8 Herbs for Protection

By Sarah Baldwin


Is it just me, or does life seem crazier than ever? Nearly everyone I know is going through some sort of upheaval, transformation, or opening. As the energy shifts and more people awaken to their higher senses, the need arises for greater protection. Let’s face it—being sensitive is both a gift and a challenge.

Refined senses reflect deeper intuition and inner guidance, as well as increased appreciation for the wonder of life. Yet, sensitive people struggle the most in what can feel like a coarse and troubled world. The more people who manage to stay balanced and grounded through this transition, the better our world will become. To assist with this process, I’d like to share some of my favorite herbs for protection. These powerful plants have protective qualities that operate on both practical and spiritual levels.


St. John’s Wort

St John's Wort

Most popular for its use in treating depression and anxiety, St. John’s Wort (Hypericum perforatum) blooms around the summer solstice and holds the energy of the sun. Pick a leaf and hold up it to the sun, and you will see light shining through tiny little holes perforating the surface (hence the species name perforatum). This signature points to the plant’s ability to illuminate solutions and help us see the light in any given situation.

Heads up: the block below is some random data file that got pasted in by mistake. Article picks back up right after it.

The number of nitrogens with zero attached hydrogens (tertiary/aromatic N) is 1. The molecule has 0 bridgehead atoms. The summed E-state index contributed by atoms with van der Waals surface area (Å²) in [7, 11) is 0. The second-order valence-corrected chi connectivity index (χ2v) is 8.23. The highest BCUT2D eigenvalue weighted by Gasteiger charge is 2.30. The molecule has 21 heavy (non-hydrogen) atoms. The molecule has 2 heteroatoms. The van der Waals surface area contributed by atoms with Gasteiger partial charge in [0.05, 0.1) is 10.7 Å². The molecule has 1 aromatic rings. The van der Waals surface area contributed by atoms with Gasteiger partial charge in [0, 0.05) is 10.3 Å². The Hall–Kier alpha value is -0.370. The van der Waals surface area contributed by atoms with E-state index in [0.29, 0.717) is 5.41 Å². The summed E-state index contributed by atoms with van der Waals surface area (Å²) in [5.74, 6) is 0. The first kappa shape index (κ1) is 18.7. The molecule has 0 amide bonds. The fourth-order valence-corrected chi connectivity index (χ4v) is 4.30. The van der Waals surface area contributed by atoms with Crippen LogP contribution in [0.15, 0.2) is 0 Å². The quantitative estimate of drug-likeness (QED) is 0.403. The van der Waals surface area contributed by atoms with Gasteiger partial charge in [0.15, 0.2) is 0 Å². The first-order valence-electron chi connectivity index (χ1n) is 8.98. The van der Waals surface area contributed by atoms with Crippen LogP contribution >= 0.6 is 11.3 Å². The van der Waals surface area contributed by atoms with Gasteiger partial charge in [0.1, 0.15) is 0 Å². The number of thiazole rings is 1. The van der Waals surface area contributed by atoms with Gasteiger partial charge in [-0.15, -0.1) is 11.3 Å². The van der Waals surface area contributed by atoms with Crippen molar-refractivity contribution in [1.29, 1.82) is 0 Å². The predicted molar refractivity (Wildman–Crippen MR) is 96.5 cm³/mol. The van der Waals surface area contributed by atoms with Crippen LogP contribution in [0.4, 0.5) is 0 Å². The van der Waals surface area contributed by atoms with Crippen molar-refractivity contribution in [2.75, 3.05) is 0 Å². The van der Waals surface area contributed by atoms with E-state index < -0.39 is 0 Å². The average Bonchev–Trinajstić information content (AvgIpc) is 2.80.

St. John’s Wort has protective qualities that have been elucidated through folklore. During the Middle Ages, it was highly regarded as a means of protection against demons and dark magic. It is interesting to consider today’s modern use of the plant as a remedy for depression in this context. For treating mild to moderate depression, I recommend a tincture, which is especially helpful for wintertime blues or SAD. St. John’s Wort will bring sunshine into one’s being during the darkest, gloomiest days of winter.